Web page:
Review of:Frisch AN, Dailey MW, Heeren D, et al: “Precision of time devices used by prehospital providers.” Prehospital Emergency Care. 13(2):247-250, 2009.
This Albany, N.Y. study is a convenience sample, which in other words means a research assistant (RA) stationed at the emergency department (ED) approached EMS providers as they presented to the department on a given day over the course of a week. The RA interviewed ALS and BLS prehospital providers, and using an atomic clock timepiece, asked them what time it was. They then compared the provider’s responses to the atomic clock. The RA examined every timepiece EMS had at their disposal. This included their personal watches, cell phones, cardiac monitor/defibrillator and the clock in the ambulance. Finally, the RA compared the time at the nine PSAPs with the atomic clock.
A total of 138 available timing devices were observed, with an overall accuracy of only 36.9%. Cell phones had the best accuracy (67.7%). For the 53 providers surveyed, watches (64.2%) were found to be the most-often used timing device, followed by cell phones (24.5%) and ambulance clocks (11.3%). Only 18 (34.0%) of these preferred devices were accurate when compared with atomic time.
It’s important to realize that “accurate” was defined for the purpose of this study as when the RA noted their timepiece reach the next minute the observed timepiece must have also reached that minute.
They concluded that “There is no precision or consistency in the timing devices used by EMS personnel. However, methods are available, such as those that support the cellular phone industry, that would help with consistent and precise timekeeping. Utilization of modern technologies could increase precision in patient documentation and decrease medical, medico legal, and research issues relating to time documentation.”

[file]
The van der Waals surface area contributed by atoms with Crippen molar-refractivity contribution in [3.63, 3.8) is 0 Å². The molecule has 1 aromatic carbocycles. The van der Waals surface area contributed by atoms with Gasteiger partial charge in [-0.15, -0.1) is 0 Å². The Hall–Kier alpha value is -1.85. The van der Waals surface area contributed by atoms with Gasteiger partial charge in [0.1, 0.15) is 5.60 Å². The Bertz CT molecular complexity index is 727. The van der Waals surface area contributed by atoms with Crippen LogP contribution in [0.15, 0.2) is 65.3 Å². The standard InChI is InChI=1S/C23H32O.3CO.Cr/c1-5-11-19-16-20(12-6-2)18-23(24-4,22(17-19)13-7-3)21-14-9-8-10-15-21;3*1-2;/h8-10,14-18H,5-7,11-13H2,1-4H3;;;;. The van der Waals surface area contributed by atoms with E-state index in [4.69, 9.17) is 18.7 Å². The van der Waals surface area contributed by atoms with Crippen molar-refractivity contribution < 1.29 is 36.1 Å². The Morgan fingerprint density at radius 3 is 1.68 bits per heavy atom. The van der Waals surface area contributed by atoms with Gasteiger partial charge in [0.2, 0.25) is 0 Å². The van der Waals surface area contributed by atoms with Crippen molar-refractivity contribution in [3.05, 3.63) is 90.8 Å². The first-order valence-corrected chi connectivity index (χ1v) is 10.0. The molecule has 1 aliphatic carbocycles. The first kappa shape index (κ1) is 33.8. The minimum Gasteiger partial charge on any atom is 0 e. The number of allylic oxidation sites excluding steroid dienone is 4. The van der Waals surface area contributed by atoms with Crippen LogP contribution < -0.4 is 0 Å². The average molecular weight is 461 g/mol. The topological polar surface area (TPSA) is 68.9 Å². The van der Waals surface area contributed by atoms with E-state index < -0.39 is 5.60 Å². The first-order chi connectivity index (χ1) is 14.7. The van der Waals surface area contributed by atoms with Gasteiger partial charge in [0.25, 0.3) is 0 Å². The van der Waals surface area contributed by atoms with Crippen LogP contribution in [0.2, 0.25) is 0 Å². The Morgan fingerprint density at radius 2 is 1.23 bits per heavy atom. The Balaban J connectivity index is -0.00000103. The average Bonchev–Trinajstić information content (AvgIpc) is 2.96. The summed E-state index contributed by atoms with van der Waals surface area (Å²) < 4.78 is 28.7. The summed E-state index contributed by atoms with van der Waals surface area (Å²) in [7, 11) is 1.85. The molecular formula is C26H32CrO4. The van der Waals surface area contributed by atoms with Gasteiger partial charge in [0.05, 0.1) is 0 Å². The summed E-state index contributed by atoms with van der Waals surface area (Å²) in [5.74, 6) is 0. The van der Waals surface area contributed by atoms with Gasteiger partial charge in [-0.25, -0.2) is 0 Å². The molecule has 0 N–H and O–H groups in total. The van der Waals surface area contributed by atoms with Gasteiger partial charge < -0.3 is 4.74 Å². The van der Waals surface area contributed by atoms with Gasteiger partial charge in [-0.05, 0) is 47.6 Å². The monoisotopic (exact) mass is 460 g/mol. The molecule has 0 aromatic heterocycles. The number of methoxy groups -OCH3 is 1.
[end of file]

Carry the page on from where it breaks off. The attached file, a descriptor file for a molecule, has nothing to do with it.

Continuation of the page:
I completely agree with the authors that we have become lax with accounting for time in EMS. I also agree that the time has come, no pun intended, for us to get serious about it. With contracts hinging on whether we arrive within seven minutes and 59 seconds or eight minutes, one would think we would’ve figured this out by now.
It’s extremely confusing to read patient care reports and try to correlate the ECG timestamps with the recorded vital signs and times medications were administered. This raises significant liability issues when addressing questions regarding suspected protocol violations.
However, there are some problems with the way in which the authors reported their results. They contend that their state EMS report records events to the minute. That’s why they considered “accurate” to be only if the time minute and the atomic clock minute were the same. But in reality if your service rounded up or to the nearest minute, then that clock would also be considered accurate. For example, when the atomic clock strikes 11:45:00, the observed watch may say “11:45:45” and is deemed accurate when it is in fact 45 seconds fast. On the other hand, another timepiece may show “11:44:45” and, therefore is deemed inaccurate when it is only 15 seconds slow.
This isn’t rocket surgery. If we look closer at the data in the study, 95% of the cell phones were within 40 seconds of the atomic clock. Using this same means of looking at accuracy, watches were only within three minutes 95% of the time and cardiac monitors over eight minutes.
The bottom line is that we need to get serious about documenting the time, and the authors have demonstrated great discrepancy. But in the absence of the system to synchronize with an atomic clock, your cell phone is an excellent timepiece.